Apps in class

Par­ent-teacher mes­sag­ing: ap­peal­ing or ap­palling? by Mackenzie Patterson

Bayview Post - - Kids -

Tech­nol­ogy’s role in the class­room is be­com­ing more preva­lent with apps like Class Dojo, which par­ents, teach­ers and stu­dents can use to com­mu­ni­cate pri­vately, share progress up­dates and track be­hav­iour.

Al­though some say tools like Class Dojo are help­ful for keep­ing par­ents in the loop, oth­ers ar­gue that the use of tech­nol­ogy in class­rooms is over­step­ping bound­aries and mak­ing “he­li­copter par­ent­ing” too easy.

Alyson Schafer, fam­ily coun­sel­lor, au­thor and par­ent­ing expert, says apps like Class Dojo are un­nec­es­sary and im­pinge on stu­dents’ in­de­pen­dent learn­ing ex­pe­ri­ences.

“Hon­estly I don’t see any pos­i­tives from this app. I only see neg­a­tives,” she says. “I’m all for in­for­ma­tion and shar­ing and com­mu­nity, but the level of in­tru­sion into the class­room of a par­ent through this app is too high, in my opinion.”

Schafer says tech­nol­ogy is al­ready enough of a dis­trac­tion. Apps like Class Dojo put pres­sure on teach­ers to be in con­stant com­mu­ni­ca­tion with par­ents, which could take away from teach­ing time.

“I think that, from a time man­age­ment per­spec­tive, it means less time for the teacher to con­nect gen­uinely with the stu­dents in real time,” she says.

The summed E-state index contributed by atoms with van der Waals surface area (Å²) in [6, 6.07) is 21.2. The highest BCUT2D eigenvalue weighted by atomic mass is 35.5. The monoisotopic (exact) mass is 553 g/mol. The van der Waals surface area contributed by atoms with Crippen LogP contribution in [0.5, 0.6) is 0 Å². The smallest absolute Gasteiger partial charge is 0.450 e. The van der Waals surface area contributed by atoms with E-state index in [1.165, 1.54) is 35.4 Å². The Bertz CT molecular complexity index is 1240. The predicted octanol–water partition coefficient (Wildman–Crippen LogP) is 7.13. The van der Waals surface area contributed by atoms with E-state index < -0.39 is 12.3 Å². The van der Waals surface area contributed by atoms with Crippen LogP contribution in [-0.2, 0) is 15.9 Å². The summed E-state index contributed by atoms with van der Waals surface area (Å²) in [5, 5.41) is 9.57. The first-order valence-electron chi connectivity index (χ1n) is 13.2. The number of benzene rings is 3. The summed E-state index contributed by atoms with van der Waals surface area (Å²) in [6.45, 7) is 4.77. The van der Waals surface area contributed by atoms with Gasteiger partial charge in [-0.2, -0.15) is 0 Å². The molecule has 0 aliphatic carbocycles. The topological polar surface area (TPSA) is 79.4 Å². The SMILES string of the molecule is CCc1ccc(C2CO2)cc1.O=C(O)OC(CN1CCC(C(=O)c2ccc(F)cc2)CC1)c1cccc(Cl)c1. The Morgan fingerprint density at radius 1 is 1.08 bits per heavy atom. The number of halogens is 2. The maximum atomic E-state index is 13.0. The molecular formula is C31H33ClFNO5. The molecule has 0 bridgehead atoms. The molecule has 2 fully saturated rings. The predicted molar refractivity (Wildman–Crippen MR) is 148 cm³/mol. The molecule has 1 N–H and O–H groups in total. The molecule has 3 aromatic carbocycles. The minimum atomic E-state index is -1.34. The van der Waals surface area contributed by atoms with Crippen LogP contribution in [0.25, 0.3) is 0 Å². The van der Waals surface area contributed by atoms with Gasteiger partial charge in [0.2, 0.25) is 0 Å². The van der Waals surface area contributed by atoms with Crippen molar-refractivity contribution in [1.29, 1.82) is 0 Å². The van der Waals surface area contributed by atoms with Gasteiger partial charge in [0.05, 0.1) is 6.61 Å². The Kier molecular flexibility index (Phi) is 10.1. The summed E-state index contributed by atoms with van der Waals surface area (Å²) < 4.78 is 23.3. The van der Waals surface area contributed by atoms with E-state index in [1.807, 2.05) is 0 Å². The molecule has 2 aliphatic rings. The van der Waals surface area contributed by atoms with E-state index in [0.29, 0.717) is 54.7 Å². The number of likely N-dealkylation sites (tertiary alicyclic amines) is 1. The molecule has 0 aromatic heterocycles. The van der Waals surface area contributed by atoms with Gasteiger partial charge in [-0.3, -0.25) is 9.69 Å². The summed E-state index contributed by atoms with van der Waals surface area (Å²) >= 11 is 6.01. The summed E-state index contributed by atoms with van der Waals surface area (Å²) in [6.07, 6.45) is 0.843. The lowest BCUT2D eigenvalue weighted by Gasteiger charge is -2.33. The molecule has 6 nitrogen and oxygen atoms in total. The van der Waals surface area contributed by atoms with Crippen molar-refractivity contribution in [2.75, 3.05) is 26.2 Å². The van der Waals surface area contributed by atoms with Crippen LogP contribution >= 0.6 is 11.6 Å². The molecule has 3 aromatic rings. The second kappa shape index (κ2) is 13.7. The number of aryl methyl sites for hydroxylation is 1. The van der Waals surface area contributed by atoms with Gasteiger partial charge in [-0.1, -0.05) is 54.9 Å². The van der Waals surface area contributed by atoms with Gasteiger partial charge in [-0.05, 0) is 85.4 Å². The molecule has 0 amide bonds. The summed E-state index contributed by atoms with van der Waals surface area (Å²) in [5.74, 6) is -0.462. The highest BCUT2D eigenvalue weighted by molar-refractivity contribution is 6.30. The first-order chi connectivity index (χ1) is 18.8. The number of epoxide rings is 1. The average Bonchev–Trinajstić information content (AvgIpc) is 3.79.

Michael Ianni-Palar­chio, di­rec­tor of IT at Brank­some Hall, says the teach­ers mostly use the Brank­some por­tal to com­mu­ni­cate with par­ents, but they also use a third party app called See­saw for stu­dents in ju­nior kinder­garten to Grade 6.

“When it comes to par­ents, our ob­jec­tive is re­ally to keep them en­gaged with the school so they can par­tic­i­pate in that learn­ing process with their girls,” he says. “We look to meet 21st-cen­tury par­ents where they are, but our phi­los­o­phy is that, at the end of the day, stu­dents are ac­count­able for their work.”

Whit­ney Baker, sec­ondary school teacher and men­tor for the Toronto District School Board’s Dig­i­tal Lead Learner pro­gram, notes that with all tech­nol­ogy, bound­aries are nec­es­sary re­gard­less of an app’s ca­pa­bil­i­ties. He says that apps in the class­room aren’t the real is­sue — it’s how they’re used.

“I think that with any tech­nol­ogy peo­ple can mes­sage peo­ple when­ever they want to. But how and when peo­ple re­spond, how work hours are re­spected and that kind of thing, I think that’s a whole dif­fer­ent ball game,” he says.

Baker says that par­ent-teacher com­mu­ni­ca­tion tools are im­por­tant, and ev­ery­one in­volved in the ed­u­ca­tion sys­tem is learn­ing more about best prac­tices as tech­nol­ogy ad­vances.

“I’m quite thank­ful for the changes and leaps in tech­nol­ogy in terms of be­ing able to very quickly share ev­i­dence and achieve­ment with the par­ents. There’s a great amount of flux right now,” he says. “There’s quite a spec­trum still, and it’s a process in which all stake­hold­ers have a role to play.”

Is keep­ing con­stant tabs on your kid in class a good thing?

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